How rivalry is undoing the good of the social sector

Survival at all costs, the quest for high impact and ambition to reach scale are defining and often celebrated features of the social sector. But is the competitive culture that many organisations find themselves in creating a dangerous rivalry, with the potential to counter social aims?

There is a great irony running through the world of nonprofits and social enterprise – well, actually there are quite a few, but let’s just concentrate on one for now. And that is that for a lot of these organisations, success in their mission would essentially mean eliminating all reason for them to exist anymore. It is unfortunate, therefore, that in my experience the majority of these organisations seem to see increased growth in impact and turnover as success, and see other organisations that exist for the very same cause as competition. Their own existence takes on more importance than the cause which they have been set up to make a contribution to. 

I notice that many social problems have deeper underlying causes that remain unaddressed by the organisations tackling those issues. One of the deep systemic problems with society today is the cultural value we place on competitiveness, arguably more so than cooperation. It runs through our education system, where kids are seen as competing with each other for top grades from five years old, and it certainly runs through the business world, where the attitude of businesses towards their rivals is often cut-throat bordering on sociopathic.

A little bit of neuropsychology. To justify a particular mental position, I frequently hear one of the following two arguments: “yes, but this is so because humans are naturally competitive creatures” and “well this is the way it is because we are naturally social and cooperative animals”. So which is true? They can’t both be!? Well, actually they both are true. Humans are phenomenally adaptable to the culture they are born in to. If being cooperative is the best strategy, then that’s what we’ll do. If being competitive is the right strategy, then we’ll take that on. But here’s the clincher, in terms of our wellbeing we do benefit when we have strong relationships, and relationships are easier to build when we see others as potential collaborators, rather than rivals.

I would argue that a gradual cultural shift away from competition and towards collaboration would do us rather a lot of good. So those involved in the world of good causes – nonprofits, social enterprise, public sector organisations and other curiously named and confusing beasts – would do well to embody this change and set the example. Unfortunately, many charities seem to take on the view that other charities working towards the same cause as them (the mental health sector was my experience) are actually their enemies, rather than friends.

Their survival as an organisation is more important than the very cause that gives them the reason to exist. How are they ever going to eliminate the problem if it is not actually in their self-interest as an organisation to do so? Best not to underestimate the effect of such a conflict of interest. Better to look like they’re doing something effective (and create good funding presentations and proposals) than genuinely get to the heart of the issue – and indeed this is often how it plays out. The end result? A lot of money and time goes in to going round in bigger and bigger circles, whilst the issues remain and society doesn’t improve in the way we hope.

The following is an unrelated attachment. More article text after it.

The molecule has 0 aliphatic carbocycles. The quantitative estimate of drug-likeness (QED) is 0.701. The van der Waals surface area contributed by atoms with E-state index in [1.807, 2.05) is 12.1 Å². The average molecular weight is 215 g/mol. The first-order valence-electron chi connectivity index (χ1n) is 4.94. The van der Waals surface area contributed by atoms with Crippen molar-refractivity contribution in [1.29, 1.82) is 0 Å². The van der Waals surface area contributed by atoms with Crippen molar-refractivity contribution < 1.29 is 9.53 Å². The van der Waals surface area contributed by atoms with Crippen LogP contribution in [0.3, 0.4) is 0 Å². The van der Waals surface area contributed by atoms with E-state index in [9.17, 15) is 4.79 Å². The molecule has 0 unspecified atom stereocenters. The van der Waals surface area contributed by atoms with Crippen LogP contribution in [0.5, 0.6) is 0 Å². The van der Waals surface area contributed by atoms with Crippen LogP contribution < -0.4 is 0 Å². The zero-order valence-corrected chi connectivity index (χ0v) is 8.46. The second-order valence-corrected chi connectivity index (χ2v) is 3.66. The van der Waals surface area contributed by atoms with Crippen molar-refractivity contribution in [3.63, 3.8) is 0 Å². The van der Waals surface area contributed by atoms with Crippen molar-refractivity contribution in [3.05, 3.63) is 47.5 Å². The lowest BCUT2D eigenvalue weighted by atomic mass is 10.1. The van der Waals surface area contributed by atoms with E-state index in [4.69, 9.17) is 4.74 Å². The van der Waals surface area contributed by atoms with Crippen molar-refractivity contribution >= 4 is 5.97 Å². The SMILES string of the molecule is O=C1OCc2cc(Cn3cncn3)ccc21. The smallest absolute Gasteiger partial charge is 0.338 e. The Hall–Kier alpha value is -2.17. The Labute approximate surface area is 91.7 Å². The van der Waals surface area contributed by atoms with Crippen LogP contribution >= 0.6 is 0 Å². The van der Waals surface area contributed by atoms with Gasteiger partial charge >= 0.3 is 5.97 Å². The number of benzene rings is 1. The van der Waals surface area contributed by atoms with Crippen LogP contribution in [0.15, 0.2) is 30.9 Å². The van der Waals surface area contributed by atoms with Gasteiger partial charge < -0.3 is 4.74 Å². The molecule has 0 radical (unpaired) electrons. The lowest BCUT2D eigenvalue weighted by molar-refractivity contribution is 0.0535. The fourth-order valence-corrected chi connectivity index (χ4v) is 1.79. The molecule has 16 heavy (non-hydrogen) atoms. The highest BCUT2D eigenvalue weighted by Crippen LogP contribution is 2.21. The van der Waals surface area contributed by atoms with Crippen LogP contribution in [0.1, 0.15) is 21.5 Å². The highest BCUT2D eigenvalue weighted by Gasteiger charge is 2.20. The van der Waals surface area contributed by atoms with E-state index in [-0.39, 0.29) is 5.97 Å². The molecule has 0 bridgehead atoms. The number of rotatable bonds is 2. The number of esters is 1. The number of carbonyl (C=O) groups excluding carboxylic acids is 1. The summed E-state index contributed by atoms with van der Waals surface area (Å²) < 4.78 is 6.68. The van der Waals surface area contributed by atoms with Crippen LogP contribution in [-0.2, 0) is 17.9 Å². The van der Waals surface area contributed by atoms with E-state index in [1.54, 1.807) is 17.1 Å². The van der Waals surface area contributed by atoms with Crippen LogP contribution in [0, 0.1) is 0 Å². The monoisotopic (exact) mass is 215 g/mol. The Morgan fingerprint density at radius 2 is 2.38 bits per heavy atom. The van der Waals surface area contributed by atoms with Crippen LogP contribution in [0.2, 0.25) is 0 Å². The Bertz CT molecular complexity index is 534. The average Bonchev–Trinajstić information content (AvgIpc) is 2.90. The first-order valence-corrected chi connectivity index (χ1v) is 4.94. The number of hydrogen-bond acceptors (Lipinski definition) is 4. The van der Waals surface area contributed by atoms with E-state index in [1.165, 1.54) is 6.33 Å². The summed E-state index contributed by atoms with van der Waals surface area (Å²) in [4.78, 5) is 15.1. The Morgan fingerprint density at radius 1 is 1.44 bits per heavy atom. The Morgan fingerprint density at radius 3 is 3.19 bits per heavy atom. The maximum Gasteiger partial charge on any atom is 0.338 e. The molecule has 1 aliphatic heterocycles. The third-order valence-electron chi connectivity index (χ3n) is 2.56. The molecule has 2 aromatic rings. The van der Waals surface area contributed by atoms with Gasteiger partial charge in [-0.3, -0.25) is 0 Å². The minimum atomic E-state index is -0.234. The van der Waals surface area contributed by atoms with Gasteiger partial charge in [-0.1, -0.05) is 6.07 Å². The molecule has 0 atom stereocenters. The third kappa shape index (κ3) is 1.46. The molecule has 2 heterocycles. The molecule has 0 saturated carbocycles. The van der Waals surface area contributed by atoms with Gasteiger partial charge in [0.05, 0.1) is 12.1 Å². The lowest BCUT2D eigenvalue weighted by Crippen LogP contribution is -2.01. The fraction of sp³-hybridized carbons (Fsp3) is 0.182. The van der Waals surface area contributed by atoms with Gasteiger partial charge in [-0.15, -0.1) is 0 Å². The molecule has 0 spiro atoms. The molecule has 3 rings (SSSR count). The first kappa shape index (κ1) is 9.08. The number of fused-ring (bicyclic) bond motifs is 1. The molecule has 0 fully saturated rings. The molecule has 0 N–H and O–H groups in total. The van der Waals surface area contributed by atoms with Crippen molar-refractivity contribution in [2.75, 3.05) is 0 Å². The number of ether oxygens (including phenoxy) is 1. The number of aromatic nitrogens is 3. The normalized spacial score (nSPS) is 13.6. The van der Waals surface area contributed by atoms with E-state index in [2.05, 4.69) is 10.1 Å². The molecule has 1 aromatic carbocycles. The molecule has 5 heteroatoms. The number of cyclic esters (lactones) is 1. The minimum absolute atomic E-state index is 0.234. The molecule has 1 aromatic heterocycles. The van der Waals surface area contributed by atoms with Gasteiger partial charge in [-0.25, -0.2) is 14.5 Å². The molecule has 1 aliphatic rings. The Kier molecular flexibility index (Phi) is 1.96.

This may appear like insanity from a distance, but from close up it’s easy to see how this happens. You believe your organisation can have a great impact – of course, or you wouldn’t be there (or wouldn’t have started it up if you’re an entrepreneur). So you need money and resources. Unfortunately, as we all know in these sectors, there’s not a whole lot of cash around. Ah, and there are other organisations after them as well. Well then they must be my competitors then. And this mindset gets stuck.

I know that others working in these sectors are having similar realisations. A friend of mine (who I must not name, or else terrible things will happen to me) who works at prominent social innovation organisation (who I also must not name, or else even more terrible things will likely happen to me), tells me that currently they are discussing a couple of relevant matters. Firstly, whether their support should be aimed at groups, rather than individuals, in order to reduce the competitiveness that current prevails. And secondly, whether social ventures are being propped up that don’t actually have any impact, but simply exist so that they continue to exist.

If you want to improve other people’s lives and society as a whole (which is noble), then it is not about you or your organisation. Rather, if other people and organisations enter the fray and start doing just as good or even better job then, if your motives are coming from a genuine place rather than a selfish one, you ought to feel delighted rather than threatened. I may be wide of the mark, but my instinct is that there are only a very small percentage of people involved in this work who are coming at it from this genuine place. It is for this reason that I feel the fields of psychology and spirituality/wisdom (which has sadly drifted out of western culture) have a great deal to offer those in the world of social change – which I’ll write about more another time!

Problems can’t be solved on the same level of thinking that they were created. An (unnecessarily) competitive, selfish and anxiety-driven culture is, in part at least, to blame for many of the social problems we see today. A competitive, selfish and anxiety-driven approach to solving those problems will only, much to our frustration, fuel them further.